Jean Charest (seen in 2014) says he not interested in running for the Conservative Party's leadership. We see Charest's right profile from mid-chest up. He is dressed in a sharp, dark pin-striped suit and fancy tie and he is waving with his left hand. Under his still curly blondish hair, he wears a very strange expression, one marked with just of touch of fear and foreboding, as if preparing to meet someone whose name he can't quite remember.

Jean Charest (seen in 2014) says he not interested in running for the Conservative Party's leadership.
Photo Credit: cbc.ca

Jean Charest says thanks but no thanks to Tory run

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Scratch Jean Charest from the Conservative Party’s upcoming leadership race.

The former Progressive Conservative leader and long-time Liberal Party premier of Quebec says he’s not interested.

Jean Charest says he's perfectly happy to make his living as a lawyer at a prominent Montreal law firm and won't be returning to politics. We see a very tight closeup of Charest's face. The photo is cropped at the top of his forehead but his hair does appear slightly whiter than in the photo at the top. Her wears a slightly chagrined expression.
Jean Charest says he’s perfectly happy to make his living as a lawyer at a prominent Montreal law firm and won’t be returning to politics. © cbc.ca/cbc.ca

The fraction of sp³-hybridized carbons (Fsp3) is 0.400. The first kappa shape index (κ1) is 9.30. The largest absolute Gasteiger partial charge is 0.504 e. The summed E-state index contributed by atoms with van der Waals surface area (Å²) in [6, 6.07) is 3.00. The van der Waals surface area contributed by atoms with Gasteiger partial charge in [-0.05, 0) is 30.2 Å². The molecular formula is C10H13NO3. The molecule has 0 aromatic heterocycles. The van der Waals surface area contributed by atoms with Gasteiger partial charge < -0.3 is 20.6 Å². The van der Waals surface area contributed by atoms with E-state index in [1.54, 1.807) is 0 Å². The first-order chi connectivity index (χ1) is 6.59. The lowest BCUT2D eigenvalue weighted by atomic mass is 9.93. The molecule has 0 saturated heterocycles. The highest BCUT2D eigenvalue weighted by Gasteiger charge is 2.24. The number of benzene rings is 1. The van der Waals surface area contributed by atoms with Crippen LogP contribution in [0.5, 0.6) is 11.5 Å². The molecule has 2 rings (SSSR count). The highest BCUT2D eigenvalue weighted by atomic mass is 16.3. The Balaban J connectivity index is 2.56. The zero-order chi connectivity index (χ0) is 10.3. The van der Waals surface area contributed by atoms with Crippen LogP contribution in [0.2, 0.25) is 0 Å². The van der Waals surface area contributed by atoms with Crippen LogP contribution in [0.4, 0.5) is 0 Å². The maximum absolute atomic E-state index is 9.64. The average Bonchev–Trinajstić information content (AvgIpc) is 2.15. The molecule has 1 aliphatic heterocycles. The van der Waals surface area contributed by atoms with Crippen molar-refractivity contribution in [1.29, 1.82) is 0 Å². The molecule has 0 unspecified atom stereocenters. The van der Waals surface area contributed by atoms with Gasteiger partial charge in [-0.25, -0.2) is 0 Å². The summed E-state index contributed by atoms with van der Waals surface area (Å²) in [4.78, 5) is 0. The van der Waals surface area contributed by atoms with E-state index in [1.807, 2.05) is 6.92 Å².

In a email from Paris, Charest told Radio-Canada on Thursday he is very happy at Montreal law firm where he now works, one that is of the white shoe variety.

Charest was first elected to the Commons in 1984 under Brian Mulroney and became PC leader in 1993 after the party was reduced to a rump of two, following the 1993 general election won by Jean Chretien’s Liberals.

After playing a major role in the 1995 Quebec sovereignty referendum, he moved to Quebec politics in 1998 as leader of the provincial Liberal Party before being elected premier in 2003.

He served nine years in the post before quitting public life in 2012 after the Liberals were defeated by the Parti Quebecois.

Potential leadership hopefuls are said to include  Jason Kenney, Tony Clement, Kellie Leitch, Lisa Raitt, Maxime Bernier and Michelle Rempelle. All served as ministers or junior ministers under Stephen Harper, who announced Monday he was resigning as leader. On Wednesday, the New York Times anointed Kenney as the frontrunner.

Saskatchewan Premier Brad Wall has already ruled himself out of the running.

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